Roses should be coming into bloom, and this is the time to fertilize them with a quality rose food. Roses expend so much energy with their continuous flowering, it is wise to fertilize on a regular basis (perhaps every four weeks) during the growing season. I always like to make one application of blood meal because of the high- and fast-acting nitrogen content. For an easy-care shrub rose, consider a Knock Out®rose. While not the traditional cutting rose, ‘Knock-Out’ bears flower clusters that bloom all summer, and it has never had a trace of disease.

Knock Out® Rose

The hardy banana, Musa basjoo is another good summer plant for Pacific Northwest gardens. When the word ‘hardy’ is used, it refers to the roots as being hardy, not the leaves. Like a perennial, this plant will die to the ground in the winter and return from the roots in spring. I have had it planted in my garden for over 10 years. When the first frost comes, I take the old leaves and cover the entire ground area with them.

I am amazed at how tall my hardy banana has already grown this year, considering our cool weather.  Typically, I apply a quality all-purpose fertilizer as it begins to grow. By the end of August, it will reach 12 feet and tower above most other plants in my garden.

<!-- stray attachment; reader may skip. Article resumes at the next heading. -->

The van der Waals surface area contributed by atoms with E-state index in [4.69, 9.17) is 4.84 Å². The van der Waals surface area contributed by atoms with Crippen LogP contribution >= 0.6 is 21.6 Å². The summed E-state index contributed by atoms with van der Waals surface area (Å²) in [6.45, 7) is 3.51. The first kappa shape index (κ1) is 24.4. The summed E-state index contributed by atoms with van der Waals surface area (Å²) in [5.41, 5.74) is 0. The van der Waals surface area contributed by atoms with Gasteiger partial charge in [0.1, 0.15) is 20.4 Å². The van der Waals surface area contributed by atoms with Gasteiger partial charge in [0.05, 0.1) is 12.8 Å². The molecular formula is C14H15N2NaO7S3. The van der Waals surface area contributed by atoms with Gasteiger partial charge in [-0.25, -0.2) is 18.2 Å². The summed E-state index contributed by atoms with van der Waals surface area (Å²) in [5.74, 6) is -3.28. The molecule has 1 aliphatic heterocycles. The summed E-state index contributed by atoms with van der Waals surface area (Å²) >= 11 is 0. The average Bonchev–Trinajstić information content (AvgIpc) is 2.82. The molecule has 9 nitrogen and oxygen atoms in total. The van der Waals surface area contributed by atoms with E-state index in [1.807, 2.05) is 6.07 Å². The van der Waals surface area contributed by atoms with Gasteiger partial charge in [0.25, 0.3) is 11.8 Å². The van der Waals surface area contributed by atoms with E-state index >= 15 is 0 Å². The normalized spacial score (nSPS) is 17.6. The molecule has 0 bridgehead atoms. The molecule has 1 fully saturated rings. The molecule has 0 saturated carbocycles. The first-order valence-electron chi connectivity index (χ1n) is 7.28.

Romneya coulteri

A final plant to mention is Romneya coulteri (Matilija Poppy). Each bloom has magnificent white crinkled petals with a cluster of yellow stamens in the center. The foliage is bluish, so the plant attracts attention in the garden, even when it is not in bloom. If you are looking for a plant that will grow well in sunny, hot, dry space, this is it. The only other requirement is that it needs good drainage. Once established, no summer watering is required.

So many plants to choose from! Check out your local garden center, and try something new. I always try to find some plants to add to the garden that are not familiar but look exciting.


About Mike Darcy

Mike lives and gardens in a suburb of Portland, Oregon where he has resided since 1969. He grew in up Tucson, Arizona where he worked at a small retail nursery during his high school and college years. He received his formal education at the University of Arizona where he was awarded a Bachelor of Science Degree in Horticulture, and though he values his formal education, he values his field-experience more. It is hard to beat the ‘hands on’ experience of actually gardening, visiting gardens, and sharing information with other gardeners. Mike has been involved with gardening communications throughout his adult life. In addition to garden writing, he has done television gardening shows in Portland, and for over 30 years he hosted a Saturday radio talk show in Portland. Now he writes, speaks, gardens and continues to share his love of gardening. To be connected to the gardening industry is a bonus in life for Mike. He has found gardeners to be among the friendliest and most caring, generous people. Consequently, many of his friends he has met through gardening.